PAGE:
Edit 4/18/12: Also, another reason that carbs are not required to fuel muscle building!Branched chain amino acids, which are found natrually in the protein of animal products and also as a workout supplement off the shelf, can convert to glucose as your body demands. This is great for those of us who do fasted training, because taking BCAA’s pre workout will stop our bodies from breaking down precious muscle mass to produce glucose for fuel. It’s the isoleucine and valine that convert to glucose, while leucine converts to ketones. So there is absolutely no need to consume “carbs” before or after workout to prevent muscle breakdown!
So there you have it. Carbs necessary for protein synthesis or body building? Nope! Just get plenty of protein and nutrients, and you’re golden!
Lose stubborn body fat. (Intermittent fasting)
In my 9 Steps to Perfect Health series, I argued that stress management may be the most important of all of the steps.
Why? Because no matter what diet you follow, how much you exercise and what supplements you take, if you’re not managing your stress you will still be at risk for modern degenerative conditions like heart disease, diabetes, hypothyroidism and autoimmunity.
Read the rest [here]
Paleo uses for a neolithic appliance (I only suggest making the hash browns)
The diet and lifestyle of the Vanuatu people. “They have no concept of carbs, proteins, and fats – they just eat food”.
Let me know about your coconut experiences. Post your results to comments!
Lose stubborn body fat. (Intermittent fasting)
Not only is factory farming cruel and dirty, but it raises sick animals by feeding them cheap grains and feed, and it commoditizes our food making it lower quality, sacrificing our health for their bottom line ($$$).
Yes it does matter. Just as you would (or should) choose organic pesticide free fruits and vegetables, locally and sustainably grown, you should also ask “where did this animal come from? How was it raised? What did my food eat before I ate it?”
Residues that accumulate as a result of the factory farming system (pesticides, antibiotics) are fat-soluble, and stored in the animal’s fatty tissues. Consuming the fat from these animals causes us to accumulate these toxins as well. These toxins are also dose-dependent, meaning the more you consume, the more your health is at risk.
Bacon, for example, is one of the fattiest cuts. Bacon from the factory farming system contains some of the highest doses of these toxins. In addition, pigs are arguably the most abused, poorly fed, sick animals in the factory farming system. Therefore, to enjoy bacon and maintain your long-term health in the Paleo context, it should always come from local farms that allow their pigs free range pasture, with a diet free from grains or other commodity feeds.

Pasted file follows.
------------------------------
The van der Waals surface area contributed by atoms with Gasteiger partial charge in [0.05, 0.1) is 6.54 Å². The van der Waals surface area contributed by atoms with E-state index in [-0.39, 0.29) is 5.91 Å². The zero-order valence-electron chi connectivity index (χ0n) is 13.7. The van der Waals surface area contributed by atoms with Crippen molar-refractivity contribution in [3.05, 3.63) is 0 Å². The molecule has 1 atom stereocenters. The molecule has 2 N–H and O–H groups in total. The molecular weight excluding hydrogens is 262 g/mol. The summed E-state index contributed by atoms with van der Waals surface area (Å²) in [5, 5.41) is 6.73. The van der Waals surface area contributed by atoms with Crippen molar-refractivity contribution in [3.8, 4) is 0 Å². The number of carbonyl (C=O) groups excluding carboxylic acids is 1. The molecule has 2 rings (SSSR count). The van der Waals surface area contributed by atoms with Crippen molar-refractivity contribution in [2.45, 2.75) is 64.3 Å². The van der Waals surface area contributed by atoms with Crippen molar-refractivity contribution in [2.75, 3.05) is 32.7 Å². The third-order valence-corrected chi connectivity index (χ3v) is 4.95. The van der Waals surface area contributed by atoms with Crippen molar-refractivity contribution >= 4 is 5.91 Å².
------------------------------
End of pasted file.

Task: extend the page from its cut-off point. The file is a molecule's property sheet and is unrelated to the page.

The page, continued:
The fatty acid ratio in factory farmed animals is also pretty bad. There is a total lack of omega-3 fatty acids, which are needed to balance out the omega-6 content. The omega-6 content also sky-rockets from grain-feeding, making the nutrient profile even uglier.
Grain fed animals also suffer many of the same health problems as people who follow the Standard American Diet. Being fed a steady diet of mostly grains results in systemic inflammation, intramuscular fat accumulation, poor nutrient profile, and sick animals who are shipped off to slaughter just before becoming ill or dead from it.
Your food should eat what would normally be available to it in the wild. For cows, that’s wild grasses. But, to say grass-fed cows eat grass isn’t telling the entire story. It’s more accurate to say they eat graminoids, which comprise hundreds of different species of sedges (found in wild marshes and grasslands; a famous sedge includes papyrus), rushes (a small but plucky family of herbaceous and rhizomatous plants), and true grasses (cereals, lawn grass, bamboo, grassland grass – the type of grass that produces the leaves Walt Whitman writes about). And that’s just the graminoid. Cows will also nibble on shrubs, clovers, and random leaves if they can get to them. Basically, they’ll eat whatever’s in reach, green, and leafy. Legally, grass-fed cows may also eat cereal grain crops in the “pre-grain stage,” hay, silage, and non-grain crop byproducts
You need to be careful, though, because sometimes beef may say “pastured” on the label, even though many pastures contain supplemented feed bins with grains. The same goes for chickens. Chickens and eggs will often be labeled as “free range” or “vegetarian fed” or some such nonsense. Chickens are not vegetarians, and should eat grubs and bugs to make the healthiest tastiest eggs and chicken wings for us Paleoists!
Grass fed beef is higher in necessary B-vitamins, beta-carotene, vitamin E, vitamin K, and trace minerals like magnesium, calcium, and selenium. Studies show that grass feeding results in higher levels of CLA, a healthy naturally occurring trans fat. Grass fed dairy also has more of the beneficial trans fats. Grass fed beef has plenty of healthy fats, distributed more evenly throughout the animal’s subcutaneous tissue, where it belongs (Fat accumulation in muscle tissue is not a sign of a healthy animal).
Grass-fed truly shines in the micronutrient profile for one reason. Grass-fed cows get more nutritious food. Remember: they aren’t munching on monoculture lawn cuttings (let alone soy and corn). They’re eating a wide variety of (often wild) grasses, sedges, rushes, shrubs, and herbs, each with its own nutrient profile.